It is amazing to think how much technology has evolved in just a short period of time. Motorola created the first mobile phone in 1973 and it weighed over 1kg. The first smartphone, released by IBM, was still analogue but could let you check your emails in 1994. And it was only in 2007 that the first iPhone came out and revolutionised the industry of mobile devices.
I grew up in a disconnected world, yet now I cannot put my phone down. Our phones have become so addictive that we cannot even have a meal without giving into the fear of missing out. But how does this impact our lives? Phones have become, one could say, a natural extension of ourselves and the means for us to be connected to the world. But what about connecting with the people right in front of us?
1. Phones during family dinner
In 2018 chain restaurant Frankie & Benny’s commissioned a survey on the interactions between parents and children during family mealtime and how the use of mobile phones affects that.
1,500 parents and children were questioned and the results showed that phones sometimes receive more attention in the detriment of kids. Over a quarter of the parents said they checked their phones during family mealtime, while 23% even admitted looking at their phones when their children are telling them about their day.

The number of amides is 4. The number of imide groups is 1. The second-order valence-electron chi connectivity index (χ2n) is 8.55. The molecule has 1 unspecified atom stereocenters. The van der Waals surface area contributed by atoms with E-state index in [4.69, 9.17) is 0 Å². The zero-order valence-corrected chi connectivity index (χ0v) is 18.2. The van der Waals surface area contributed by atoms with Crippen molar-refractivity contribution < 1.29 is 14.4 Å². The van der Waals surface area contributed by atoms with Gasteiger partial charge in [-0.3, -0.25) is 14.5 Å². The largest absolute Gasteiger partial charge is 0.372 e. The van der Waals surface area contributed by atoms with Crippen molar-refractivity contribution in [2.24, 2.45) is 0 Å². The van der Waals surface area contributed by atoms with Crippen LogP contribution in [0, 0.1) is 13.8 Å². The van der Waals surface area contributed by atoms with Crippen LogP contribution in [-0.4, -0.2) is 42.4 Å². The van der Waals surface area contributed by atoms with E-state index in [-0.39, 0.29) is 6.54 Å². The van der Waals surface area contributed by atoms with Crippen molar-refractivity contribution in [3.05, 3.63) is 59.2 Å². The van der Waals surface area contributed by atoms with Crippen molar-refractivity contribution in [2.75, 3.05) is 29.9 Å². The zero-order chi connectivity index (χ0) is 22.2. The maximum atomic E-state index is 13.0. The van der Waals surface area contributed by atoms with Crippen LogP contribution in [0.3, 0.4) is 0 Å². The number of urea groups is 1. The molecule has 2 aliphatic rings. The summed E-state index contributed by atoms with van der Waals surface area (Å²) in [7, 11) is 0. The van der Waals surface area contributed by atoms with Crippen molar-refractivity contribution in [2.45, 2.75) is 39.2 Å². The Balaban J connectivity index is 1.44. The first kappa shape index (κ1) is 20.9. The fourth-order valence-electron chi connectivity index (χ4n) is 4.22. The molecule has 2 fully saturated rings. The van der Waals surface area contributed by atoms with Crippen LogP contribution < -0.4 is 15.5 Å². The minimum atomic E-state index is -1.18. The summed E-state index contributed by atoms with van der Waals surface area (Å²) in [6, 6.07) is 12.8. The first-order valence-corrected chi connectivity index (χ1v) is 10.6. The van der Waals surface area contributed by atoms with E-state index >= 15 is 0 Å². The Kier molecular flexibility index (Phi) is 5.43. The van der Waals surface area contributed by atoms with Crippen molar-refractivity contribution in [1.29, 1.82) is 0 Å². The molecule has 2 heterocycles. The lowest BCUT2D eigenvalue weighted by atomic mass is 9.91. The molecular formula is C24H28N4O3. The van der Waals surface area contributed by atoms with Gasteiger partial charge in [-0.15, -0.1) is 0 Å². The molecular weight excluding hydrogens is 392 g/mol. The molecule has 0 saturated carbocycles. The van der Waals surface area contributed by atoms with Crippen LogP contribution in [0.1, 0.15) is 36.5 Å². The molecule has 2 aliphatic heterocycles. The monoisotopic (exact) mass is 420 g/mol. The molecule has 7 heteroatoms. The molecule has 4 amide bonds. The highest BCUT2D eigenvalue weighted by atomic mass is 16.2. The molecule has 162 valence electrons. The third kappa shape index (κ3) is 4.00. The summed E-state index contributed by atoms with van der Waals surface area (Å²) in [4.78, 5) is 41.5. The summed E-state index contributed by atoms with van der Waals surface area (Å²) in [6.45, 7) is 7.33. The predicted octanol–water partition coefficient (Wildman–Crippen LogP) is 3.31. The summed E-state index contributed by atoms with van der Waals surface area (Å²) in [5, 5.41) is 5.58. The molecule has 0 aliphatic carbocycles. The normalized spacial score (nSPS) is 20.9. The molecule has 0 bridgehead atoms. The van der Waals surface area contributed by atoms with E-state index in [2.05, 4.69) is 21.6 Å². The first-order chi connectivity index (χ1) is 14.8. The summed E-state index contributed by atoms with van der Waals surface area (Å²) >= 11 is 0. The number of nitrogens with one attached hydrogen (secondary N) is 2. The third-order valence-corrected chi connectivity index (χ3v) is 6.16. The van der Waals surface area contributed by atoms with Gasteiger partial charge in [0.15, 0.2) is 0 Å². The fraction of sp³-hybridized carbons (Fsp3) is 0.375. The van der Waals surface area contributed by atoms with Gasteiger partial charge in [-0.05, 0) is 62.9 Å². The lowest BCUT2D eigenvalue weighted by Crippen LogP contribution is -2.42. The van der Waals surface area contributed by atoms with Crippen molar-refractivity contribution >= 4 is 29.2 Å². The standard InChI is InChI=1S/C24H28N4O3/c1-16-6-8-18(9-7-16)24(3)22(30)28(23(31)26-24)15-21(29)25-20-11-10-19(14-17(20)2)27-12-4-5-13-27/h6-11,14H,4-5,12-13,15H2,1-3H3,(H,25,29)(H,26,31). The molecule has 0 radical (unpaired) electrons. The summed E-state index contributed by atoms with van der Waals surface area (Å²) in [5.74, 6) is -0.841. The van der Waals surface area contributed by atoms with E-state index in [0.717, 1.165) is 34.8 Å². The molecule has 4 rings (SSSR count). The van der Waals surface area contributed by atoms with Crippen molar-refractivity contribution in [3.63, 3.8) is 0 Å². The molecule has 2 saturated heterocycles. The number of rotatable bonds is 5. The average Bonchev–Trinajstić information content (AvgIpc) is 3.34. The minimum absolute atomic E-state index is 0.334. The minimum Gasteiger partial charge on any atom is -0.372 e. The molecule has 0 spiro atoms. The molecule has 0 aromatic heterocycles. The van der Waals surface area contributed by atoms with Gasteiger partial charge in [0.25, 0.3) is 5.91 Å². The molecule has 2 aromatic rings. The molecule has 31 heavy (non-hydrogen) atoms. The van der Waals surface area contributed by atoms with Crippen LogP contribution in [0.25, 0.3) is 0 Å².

Consequently, 20% of children said they believed their parents preferred spending time on their phones than talking to them, while about 10% said they event tried hiding their parents’ devices to get attention.
2. Restaurants with a no-phone policy
Following the survey, Frankie & Benny’s tested out a no-phone policy. When coming into the restaurant, parents were asked to give up their phones and, in exchange for the sacrifice, the family got a free kids’ meal.
Tijuana Picnic, in New York City, partnered with tech-free event organizers TTYL to provide guests with board games, colouring books and other activities that would make them forget all about their phones.
A bar manager from Frisco, Colorado, has said he likes to give prizes to the people who succeed in not using their phones. “The prizes can range from a round of drinks, a round of shots, or a copy of my book about smartphone addiction”.
mEAT Bar & Grill, in Newport, took a different approach of the same problem, having “technology free date nights”. If on a first date, you actually get to know each other better, whereas couples can just have a better-quality time together. For those who need help starting the conversation, the restaurant placed a list of topics and questions on each table.